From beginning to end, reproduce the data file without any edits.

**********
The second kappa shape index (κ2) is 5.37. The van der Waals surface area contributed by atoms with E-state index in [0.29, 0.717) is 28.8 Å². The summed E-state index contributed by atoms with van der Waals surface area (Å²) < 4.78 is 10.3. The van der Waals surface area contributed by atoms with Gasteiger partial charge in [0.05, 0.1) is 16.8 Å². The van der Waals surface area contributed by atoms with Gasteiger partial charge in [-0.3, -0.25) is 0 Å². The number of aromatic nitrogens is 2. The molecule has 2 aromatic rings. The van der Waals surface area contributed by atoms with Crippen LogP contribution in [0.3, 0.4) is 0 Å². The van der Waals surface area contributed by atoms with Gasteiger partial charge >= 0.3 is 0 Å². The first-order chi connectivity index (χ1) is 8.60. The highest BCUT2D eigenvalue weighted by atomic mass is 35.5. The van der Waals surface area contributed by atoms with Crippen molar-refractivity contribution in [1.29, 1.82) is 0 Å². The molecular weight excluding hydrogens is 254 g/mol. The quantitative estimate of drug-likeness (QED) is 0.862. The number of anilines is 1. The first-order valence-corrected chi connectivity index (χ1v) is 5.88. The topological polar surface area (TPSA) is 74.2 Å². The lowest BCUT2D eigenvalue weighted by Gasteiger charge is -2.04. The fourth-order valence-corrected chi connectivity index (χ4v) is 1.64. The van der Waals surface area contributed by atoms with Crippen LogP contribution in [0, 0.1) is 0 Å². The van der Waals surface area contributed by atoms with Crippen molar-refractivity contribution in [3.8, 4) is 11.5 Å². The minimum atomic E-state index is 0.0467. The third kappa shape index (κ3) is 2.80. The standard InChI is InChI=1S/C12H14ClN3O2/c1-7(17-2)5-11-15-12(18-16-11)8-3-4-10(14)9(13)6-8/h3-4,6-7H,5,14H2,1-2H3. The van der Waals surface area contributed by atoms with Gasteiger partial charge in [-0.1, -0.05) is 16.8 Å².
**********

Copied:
The second kappa shape index (κ2) is 5.37. The van der Waals surface area contributed by atoms with E-state index in [0.29, 0.717) is 28.8 Å². The summed E-state index contributed by atoms with van der Waals surface area (Å²) < 4.78 is 10.3. The van der Waals surface area contributed by atoms with Gasteiger partial charge in [0.05, 0.1) is 16.8 Å². The van der Waals surface area contributed by atoms with Gasteiger partial charge in [-0.3, -0.25) is 0 Å². The number of aromatic nitrogens is 2. The molecule has 2 aromatic rings. The van der Waals surface area contributed by atoms with Crippen LogP contribution in [0.3, 0.4) is 0 Å². The van der Waals surface area contributed by atoms with Gasteiger partial charge >= 0.3 is 0 Å². The first-order chi connectivity index (χ1) is 8.60. The highest BCUT2D eigenvalue weighted by atomic mass is 35.5. The van der Waals surface area contributed by atoms with Crippen molar-refractivity contribution in [1.29, 1.82) is 0 Å². The molecular weight excluding hydrogens is 254 g/mol. The quantitative estimate of drug-likeness (QED) is 0.862. The number of anilines is 1. The first-order valence-corrected chi connectivity index (χ1v) is 5.88. The topological polar surface area (TPSA) is 74.2 Å². The lowest BCUT2D eigenvalue weighted by Gasteiger charge is -2.04. The fourth-order valence-corrected chi connectivity index (χ4v) is 1.64. The van der Waals surface area contributed by atoms with Crippen LogP contribution in [0, 0.1) is 0 Å². The van der Waals surface area contributed by atoms with Crippen molar-refractivity contribution in [3.8, 4) is 11.5 Å². The minimum atomic E-state index is 0.0467. The third kappa shape index (κ3) is 2.80. The standard InChI is InChI=1S/C12H14ClN3O2/c1-7(17-2)5-11-15-12(18-16-11)8-3-4-10(14)9(13)6-8/h3-4,6-7H,5,14H2,1-2H3. The van der Waals surface area contributed by atoms with Gasteiger partial charge in [-0.1, -0.05) is 16.8 Å².